“There’s no politics in this, when we talk about extreme weather,” she said. “This is about the people of Florida, this is about two people who wanted to have a conversation on how we can be partners to the governor and his constituents and make sure that we are delivering for the people of Florida.”
Ms. Jean-Pierre declined to say how long Mr. Biden and Mr. DeSantis spoke for on Tuesday.
Hurricane Ian is the first major storm to strike Florida since Mr. DeSantis took office in early 2019. He is operating with a storm playbook long honed by governors of Florida, where the state’s response to Hurricane Andrew in 1992 was widely criticized as too slow and ineffective.
When he ran for president in 2016, Jeb Bush, a two-term governor, frequently highlighted Florida’s hurricane preparedness and rebuilding efforts under his leadership. Mr. DeSantis’s immediate predecessor, Rick Scott, burnished a somewhat awkward public persona while shepherding Florida through a series of hurricanes during his tenure.
Mr. DeSantis is unlikely to follow the path of Gov. Chris Christie of New Jersey, whose warm greeting for President Barack Obama during an October 2012 visit to inspect damage from Hurricane Sandy drew scorn from fellow Republicans during his subsequent presidential campaign.
Mr. Christie said in an interview on Wednesday that, 10 years later, “I wouldn’t change a thing.” He went on, “To me it always was that the job that I’ve been elected to do was the most important thing and the politics at the time was secondary.”
He added: “I didn’t think there was anything else to it at all. That’s a decision that Governor DeSantis is going to have to make.”
At the Conservative Political Action Conference in February, Mr. DeSantis said Mr. Biden “hates Florida” and “stiffs” storm victims because of politics. (There is no evidence that Mr. Biden has withheld federal emergency relief for political purposes, though Mr. Trump often threatened to use a similar tactic when he was in the White House.)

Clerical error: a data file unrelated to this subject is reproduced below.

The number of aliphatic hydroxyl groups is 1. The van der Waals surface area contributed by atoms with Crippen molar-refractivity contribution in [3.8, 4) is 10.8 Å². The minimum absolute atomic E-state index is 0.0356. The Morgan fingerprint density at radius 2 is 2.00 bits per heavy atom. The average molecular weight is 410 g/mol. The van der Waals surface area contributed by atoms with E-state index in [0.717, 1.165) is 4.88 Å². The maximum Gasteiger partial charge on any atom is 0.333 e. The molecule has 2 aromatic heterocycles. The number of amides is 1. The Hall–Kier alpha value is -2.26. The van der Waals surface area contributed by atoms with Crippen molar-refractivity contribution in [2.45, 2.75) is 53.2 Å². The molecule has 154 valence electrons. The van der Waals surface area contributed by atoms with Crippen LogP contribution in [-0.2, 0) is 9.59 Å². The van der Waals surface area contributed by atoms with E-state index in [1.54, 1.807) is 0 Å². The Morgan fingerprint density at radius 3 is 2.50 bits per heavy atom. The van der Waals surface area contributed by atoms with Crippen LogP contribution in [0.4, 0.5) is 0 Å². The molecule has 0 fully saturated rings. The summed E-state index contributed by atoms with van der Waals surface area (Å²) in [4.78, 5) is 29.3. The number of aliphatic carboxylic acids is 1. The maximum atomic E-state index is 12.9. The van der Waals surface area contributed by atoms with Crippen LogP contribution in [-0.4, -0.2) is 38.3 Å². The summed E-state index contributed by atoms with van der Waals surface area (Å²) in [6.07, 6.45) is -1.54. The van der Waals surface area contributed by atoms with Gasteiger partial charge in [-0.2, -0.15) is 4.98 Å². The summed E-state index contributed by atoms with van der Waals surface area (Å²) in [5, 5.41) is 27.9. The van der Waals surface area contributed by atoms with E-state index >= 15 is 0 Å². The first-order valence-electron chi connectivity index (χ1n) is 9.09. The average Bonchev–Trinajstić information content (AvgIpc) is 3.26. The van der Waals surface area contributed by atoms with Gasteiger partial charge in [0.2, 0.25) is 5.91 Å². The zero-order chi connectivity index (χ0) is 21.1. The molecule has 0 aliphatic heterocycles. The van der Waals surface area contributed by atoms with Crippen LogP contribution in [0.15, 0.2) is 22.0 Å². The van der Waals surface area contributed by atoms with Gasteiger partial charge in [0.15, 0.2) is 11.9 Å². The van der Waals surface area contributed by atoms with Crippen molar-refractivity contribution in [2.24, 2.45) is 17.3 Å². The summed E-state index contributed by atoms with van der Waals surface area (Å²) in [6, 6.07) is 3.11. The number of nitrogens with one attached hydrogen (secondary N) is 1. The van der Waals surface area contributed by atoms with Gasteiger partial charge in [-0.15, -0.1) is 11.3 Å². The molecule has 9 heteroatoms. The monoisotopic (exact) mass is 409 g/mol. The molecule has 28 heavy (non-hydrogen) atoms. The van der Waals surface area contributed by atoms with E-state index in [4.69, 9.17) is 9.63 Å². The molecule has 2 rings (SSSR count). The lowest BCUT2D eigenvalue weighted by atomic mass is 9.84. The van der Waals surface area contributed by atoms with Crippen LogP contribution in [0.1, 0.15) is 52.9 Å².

Mr. DeSantis also spent months assailing federal public health guidance about the pandemic. In August, he denigrated Dr. Anthony S. Fauci days after the doctor announced that he would retire as director of the National Institute of Allergy and Infectious Diseases.
“Someone needs to grab that little elf and chuck him across the Potomac,” Mr. DeSantis said at a rally in Orlando.
And two weeks ago, Mr. DeSantis flew two planes filled with undocumented Venezuelan immigrants from Texas to Martha’s Vineyard, Mass., in an attempt to highlight his opposition to Mr. Biden’s immigration policy.
“The biggest stunt was Biden coming in as president and reversing Trump’s policies,” Mr. DeSantis told reporters in Florida days later. He also suggested that the next plane of immigrants might land in Delaware, near the president’s weekend home.
Democrats were infuriated. Mr. Biden said Mr. DeSantis was “playing politics with human beings, using them as props,” adding: “What they’re doing is simply wrong. It’s un-American. It’s reckless.” Asked days later what his response was to Mr. DeSantis’s threat to send the next plane to Delaware, Mr. Biden replied: “He should come visit. We have a beautiful shoreline.”
Michael D. Shear contributed reporting.